Tuesday, April 10, 2012

Add It To The List

When I talk about healthcare, I always include something that most people don’t really think about: pharmacies.

Caught you off guard, didn’t I?

Most people don’t spend much time thinking about their particular pharmacy, but over the years I’ve learned how important it is to have a trustworthy and smart pharmacist to work with. I’ve had good and I’ve had bad, and I add it to the list of “important things to think of” whenever I move to a new location.

Pharmacists are key to your healthcare. They provide you with the medicine you need, and that’s enough to get on my radar. Also, I’ve found that if there is any minor emergency, any need concerning medicines, including over-the-counters, a good pharmacist is a very useful ally to have.

This subject is particularly important to me at the moment, because I’ve found myself in a situation where I need to find myself a new pharmacy to go to. My first choice pharmacy turned into something unreliable and not exactly a friendly place to go.

I had to deal with numerous times where my prescriptions did not get filled, leaving me in an urgent condition and completely helpless. I wasn’t kept in the loop, and the members of my pharmacy did not alert me to any problems they might have run into. They simply set me aside, leaving me without my medications, vulnerable and troubled.

But I’ve had pharmacists in the past that have gone above and beyond. Pharmacists that have really taken care of me, and made and effort to build that relationship.

Pharmacists who listen to my questions and thoughtfully reply with care and concern.

Pharmacists who keep me up-to-date as to what the status is of my medicines. Who will call me when needed and make sure I am happy with their caretaking.

A connection you have in case getting a hold of your doctor with a question about medicine doesn’t work out.

An important situation in which having a pharmacist you can go to is when you might be sick. If you’re on specific medications, some over-the-counter drugs can interact unfavorably, but a pharmacist can help you pick a good alternative.

I had one pharmacist a few years ago that I went to when I was sick with a stomach flu. He knew all of my medicines, then took me to the isle with remedies and showed me which ones he knew worked, and which ones he wouldn’t bother with. He was honest and sympathetic, avuncular even. I thanked him profusely, and from then on we were on a first name basis.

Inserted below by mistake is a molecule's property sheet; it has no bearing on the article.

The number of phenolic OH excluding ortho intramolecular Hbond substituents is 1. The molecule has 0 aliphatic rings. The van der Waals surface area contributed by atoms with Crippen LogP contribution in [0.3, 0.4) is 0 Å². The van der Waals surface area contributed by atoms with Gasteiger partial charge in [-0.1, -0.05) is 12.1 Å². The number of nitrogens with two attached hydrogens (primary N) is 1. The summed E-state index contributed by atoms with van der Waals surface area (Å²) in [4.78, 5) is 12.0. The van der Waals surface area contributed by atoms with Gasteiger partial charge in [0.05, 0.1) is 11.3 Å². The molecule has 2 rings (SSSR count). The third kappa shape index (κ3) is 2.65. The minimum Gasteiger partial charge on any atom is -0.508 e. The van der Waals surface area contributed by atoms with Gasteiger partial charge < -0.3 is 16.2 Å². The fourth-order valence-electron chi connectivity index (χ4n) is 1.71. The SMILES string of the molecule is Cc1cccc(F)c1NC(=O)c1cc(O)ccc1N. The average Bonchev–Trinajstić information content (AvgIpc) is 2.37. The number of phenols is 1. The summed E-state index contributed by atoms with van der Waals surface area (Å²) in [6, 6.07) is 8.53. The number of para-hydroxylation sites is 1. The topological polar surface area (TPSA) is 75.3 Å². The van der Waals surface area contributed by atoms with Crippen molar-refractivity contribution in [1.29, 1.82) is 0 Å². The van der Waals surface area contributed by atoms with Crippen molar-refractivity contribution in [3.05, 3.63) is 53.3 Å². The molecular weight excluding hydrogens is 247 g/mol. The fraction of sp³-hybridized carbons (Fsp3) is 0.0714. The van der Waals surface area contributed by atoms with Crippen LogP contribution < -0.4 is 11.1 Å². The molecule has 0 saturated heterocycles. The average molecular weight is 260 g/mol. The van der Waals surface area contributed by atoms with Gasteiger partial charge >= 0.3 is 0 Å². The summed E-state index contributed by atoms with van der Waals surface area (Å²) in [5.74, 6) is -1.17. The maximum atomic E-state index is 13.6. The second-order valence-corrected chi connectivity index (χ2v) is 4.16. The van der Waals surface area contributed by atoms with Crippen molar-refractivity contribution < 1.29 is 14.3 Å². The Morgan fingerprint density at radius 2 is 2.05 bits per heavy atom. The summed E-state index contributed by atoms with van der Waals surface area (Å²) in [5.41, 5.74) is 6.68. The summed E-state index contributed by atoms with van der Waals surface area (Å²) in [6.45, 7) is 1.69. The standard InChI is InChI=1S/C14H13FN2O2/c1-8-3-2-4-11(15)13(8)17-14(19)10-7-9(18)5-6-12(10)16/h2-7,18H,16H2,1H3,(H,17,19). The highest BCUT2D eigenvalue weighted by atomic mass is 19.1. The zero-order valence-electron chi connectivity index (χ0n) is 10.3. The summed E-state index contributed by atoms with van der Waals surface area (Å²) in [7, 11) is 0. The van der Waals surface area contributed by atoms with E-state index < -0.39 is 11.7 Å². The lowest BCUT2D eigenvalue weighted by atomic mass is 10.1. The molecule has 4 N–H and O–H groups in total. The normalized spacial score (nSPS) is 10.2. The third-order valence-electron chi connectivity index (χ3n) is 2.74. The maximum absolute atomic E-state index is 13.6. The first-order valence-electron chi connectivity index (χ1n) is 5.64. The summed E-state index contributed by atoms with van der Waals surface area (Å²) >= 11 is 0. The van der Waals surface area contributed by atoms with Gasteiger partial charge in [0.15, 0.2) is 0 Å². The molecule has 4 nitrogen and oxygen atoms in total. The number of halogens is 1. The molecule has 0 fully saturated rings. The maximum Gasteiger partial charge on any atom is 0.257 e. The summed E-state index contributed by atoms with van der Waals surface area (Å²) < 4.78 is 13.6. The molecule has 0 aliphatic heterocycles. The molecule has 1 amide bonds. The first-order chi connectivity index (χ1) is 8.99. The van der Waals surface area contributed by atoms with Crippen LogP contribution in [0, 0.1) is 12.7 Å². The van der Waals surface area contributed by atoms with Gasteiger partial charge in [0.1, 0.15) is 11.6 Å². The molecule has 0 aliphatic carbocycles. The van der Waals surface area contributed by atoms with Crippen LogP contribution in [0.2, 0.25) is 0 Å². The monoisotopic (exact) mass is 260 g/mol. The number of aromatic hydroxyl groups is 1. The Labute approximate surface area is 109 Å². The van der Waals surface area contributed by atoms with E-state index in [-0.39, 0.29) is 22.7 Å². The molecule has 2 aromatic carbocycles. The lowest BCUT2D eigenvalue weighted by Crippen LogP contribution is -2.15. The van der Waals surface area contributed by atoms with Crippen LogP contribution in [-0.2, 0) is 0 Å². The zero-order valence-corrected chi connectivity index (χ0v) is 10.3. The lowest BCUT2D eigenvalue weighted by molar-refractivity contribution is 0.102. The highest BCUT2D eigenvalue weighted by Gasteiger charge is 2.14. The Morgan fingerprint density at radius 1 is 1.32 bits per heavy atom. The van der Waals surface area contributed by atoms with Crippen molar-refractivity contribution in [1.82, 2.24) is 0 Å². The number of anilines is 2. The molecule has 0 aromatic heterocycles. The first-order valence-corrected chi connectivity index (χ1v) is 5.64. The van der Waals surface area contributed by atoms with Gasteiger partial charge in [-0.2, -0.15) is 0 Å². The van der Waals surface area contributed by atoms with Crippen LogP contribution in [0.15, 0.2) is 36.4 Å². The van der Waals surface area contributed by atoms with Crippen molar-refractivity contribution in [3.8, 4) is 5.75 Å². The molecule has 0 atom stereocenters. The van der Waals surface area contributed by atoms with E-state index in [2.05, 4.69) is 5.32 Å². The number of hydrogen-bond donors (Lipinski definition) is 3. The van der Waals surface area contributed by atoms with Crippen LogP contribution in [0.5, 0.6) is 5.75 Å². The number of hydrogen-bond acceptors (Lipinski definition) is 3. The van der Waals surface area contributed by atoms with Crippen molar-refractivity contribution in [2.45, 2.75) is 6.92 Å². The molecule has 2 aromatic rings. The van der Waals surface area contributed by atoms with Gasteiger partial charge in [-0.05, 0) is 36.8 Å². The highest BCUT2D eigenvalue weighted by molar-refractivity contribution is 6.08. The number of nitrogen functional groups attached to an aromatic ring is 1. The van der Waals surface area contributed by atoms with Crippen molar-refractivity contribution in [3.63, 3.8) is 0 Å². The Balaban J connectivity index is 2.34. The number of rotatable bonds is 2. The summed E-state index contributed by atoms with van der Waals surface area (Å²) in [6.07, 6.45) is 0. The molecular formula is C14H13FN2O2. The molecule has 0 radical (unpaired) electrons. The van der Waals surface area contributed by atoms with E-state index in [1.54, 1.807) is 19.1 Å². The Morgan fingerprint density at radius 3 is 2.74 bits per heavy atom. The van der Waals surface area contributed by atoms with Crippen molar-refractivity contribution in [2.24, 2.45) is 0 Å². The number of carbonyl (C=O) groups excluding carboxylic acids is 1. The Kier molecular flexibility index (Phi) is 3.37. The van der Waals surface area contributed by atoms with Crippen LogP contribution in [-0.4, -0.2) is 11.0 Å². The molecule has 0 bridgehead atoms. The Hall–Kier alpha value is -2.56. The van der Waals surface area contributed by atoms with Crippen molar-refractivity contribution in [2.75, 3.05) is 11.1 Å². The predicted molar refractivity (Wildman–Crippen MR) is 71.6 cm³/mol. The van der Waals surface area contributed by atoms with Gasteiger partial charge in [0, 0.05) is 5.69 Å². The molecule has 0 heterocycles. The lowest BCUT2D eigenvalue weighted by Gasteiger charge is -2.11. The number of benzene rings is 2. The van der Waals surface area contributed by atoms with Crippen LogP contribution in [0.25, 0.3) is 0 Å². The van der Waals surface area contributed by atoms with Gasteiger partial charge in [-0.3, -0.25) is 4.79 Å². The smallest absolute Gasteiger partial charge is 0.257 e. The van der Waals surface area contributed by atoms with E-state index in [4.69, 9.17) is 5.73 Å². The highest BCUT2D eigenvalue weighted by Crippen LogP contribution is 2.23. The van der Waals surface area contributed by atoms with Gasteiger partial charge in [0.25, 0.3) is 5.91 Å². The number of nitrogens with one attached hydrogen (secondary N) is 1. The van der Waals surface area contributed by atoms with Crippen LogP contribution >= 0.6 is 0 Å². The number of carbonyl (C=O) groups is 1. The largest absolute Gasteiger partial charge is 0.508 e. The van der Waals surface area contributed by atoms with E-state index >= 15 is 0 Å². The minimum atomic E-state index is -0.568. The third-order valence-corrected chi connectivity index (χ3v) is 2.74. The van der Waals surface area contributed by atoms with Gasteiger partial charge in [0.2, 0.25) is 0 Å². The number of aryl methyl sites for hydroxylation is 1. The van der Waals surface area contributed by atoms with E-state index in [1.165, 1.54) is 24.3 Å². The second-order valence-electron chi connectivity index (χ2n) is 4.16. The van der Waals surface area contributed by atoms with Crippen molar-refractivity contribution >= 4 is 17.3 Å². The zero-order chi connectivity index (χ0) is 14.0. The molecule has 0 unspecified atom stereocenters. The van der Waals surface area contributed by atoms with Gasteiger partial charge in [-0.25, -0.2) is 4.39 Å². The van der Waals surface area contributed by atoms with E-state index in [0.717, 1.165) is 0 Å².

Funny enough, once he saw me walking up to the counter he would go right to pick up my medicines and have them waiting at the counter for me. I liked that.

Amusing when you go to the pharmacy so often that the people working there get to know you well.

I like having a pharmacy that will take care of me, and view their position as important for that reason. I like a pharmacist that will go to fill my prescription saying they’ll get right on it in order to get me feeling better. That’s their job, and I greatly appreciate it.

Some people might not need this extra person involved in their healthcare lives, but I think it extremely helpful. I like knowing I have one more person who will help me if I need it. Someone with knowledge that I might not have, who can supply me with extra information.

Because knowledge is power after all.

Think about it. Give a thought to talking to your pharmacist about your health. I often find that they are more than willing to help you find something you need.

You will find that once you begin to build that relationship, you will feel more comfortable going to your pharmacy, and more connected to your providers.

It’s the little things, right?

This article was originally written for Achieve Clinical Research, and can also be found here.


  1. I actually think about my pharmacy quite a bit...LOL. I have established a very good relationship with the own I use and it has been invaluable to someone like me who spends a lot of time and money there.

    In an effort to save quite a bit of money, I switched to a mail order pharmacy last year. I didn't make it past the first few days with them as it was an absolute nightmare! So I went back to those who know me and treat me like a real person.

  2. I love this post. My health insurance will only cover my RA meds thru a mail order phamarcy and I feel like I have a full-time job dealing with them. Those wasted hours of being on hold are something I can never get back. I have had so many problems getting my leflunomide because they don't ever have it in stock and you can never talk to the same person over the phone that they are forced to let me get some of the refills from Walgreens. I am on a first name basis with the pharmacist there and I hope she never moves or retires because she is awesome :)


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